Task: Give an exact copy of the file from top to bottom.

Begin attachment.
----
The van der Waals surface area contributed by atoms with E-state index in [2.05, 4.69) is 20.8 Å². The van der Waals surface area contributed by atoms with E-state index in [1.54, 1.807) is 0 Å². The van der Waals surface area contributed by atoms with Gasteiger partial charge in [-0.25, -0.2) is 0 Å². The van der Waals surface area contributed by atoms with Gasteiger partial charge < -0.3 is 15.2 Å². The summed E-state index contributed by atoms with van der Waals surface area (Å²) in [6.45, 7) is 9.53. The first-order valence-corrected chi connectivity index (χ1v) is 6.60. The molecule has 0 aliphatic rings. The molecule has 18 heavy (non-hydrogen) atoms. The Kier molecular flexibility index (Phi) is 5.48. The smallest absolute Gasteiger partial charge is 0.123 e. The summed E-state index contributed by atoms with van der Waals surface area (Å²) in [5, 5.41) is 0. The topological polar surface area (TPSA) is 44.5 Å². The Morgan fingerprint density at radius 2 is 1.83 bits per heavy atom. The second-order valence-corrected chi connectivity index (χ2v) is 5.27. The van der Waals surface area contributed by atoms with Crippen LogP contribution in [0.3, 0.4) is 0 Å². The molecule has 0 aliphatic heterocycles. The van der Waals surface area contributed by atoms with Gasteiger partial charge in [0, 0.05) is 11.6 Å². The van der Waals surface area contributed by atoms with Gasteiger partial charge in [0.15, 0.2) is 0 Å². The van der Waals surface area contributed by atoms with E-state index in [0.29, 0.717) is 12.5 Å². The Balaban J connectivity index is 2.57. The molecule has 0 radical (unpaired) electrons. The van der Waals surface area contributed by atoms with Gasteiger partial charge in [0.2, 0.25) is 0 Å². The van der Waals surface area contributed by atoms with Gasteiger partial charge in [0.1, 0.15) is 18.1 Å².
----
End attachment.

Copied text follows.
The van der Waals surface area contributed by atoms with E-state index in [2.05, 4.69) is 20.8 Å². The van der Waals surface area contributed by atoms with E-state index in [1.54, 1.807) is 0 Å². The van der Waals surface area contributed by atoms with Gasteiger partial charge in [-0.25, -0.2) is 0 Å². The van der Waals surface area contributed by atoms with Gasteiger partial charge < -0.3 is 15.2 Å². The summed E-state index contributed by atoms with van der Waals surface area (Å²) in [6.45, 7) is 9.53. The first-order valence-corrected chi connectivity index (χ1v) is 6.60. The molecule has 0 aliphatic rings. The molecule has 18 heavy (non-hydrogen) atoms. The Kier molecular flexibility index (Phi) is 5.48. The smallest absolute Gasteiger partial charge is 0.123 e. The summed E-state index contributed by atoms with van der Waals surface area (Å²) in [5, 5.41) is 0. The topological polar surface area (TPSA) is 44.5 Å². The Morgan fingerprint density at radius 2 is 1.83 bits per heavy atom. The second-order valence-corrected chi connectivity index (χ2v) is 5.27. The van der Waals surface area contributed by atoms with Crippen LogP contribution in [0.3, 0.4) is 0 Å². The molecule has 0 aliphatic heterocycles. The van der Waals surface area contributed by atoms with Gasteiger partial charge in [0, 0.05) is 11.6 Å². The van der Waals surface area contributed by atoms with Gasteiger partial charge in [0.15, 0.2) is 0 Å². The van der Waals surface area contributed by atoms with E-state index in [0.29, 0.717) is 12.5 Å². The Balaban J connectivity index is 2.57. The molecule has 0 radical (unpaired) electrons. The van der Waals surface area contributed by atoms with Gasteiger partial charge in [0.2, 0.25) is 0 Å². The van der Waals surface area contributed by atoms with Gasteiger partial charge in [0.1, 0.15) is 18.1 Å².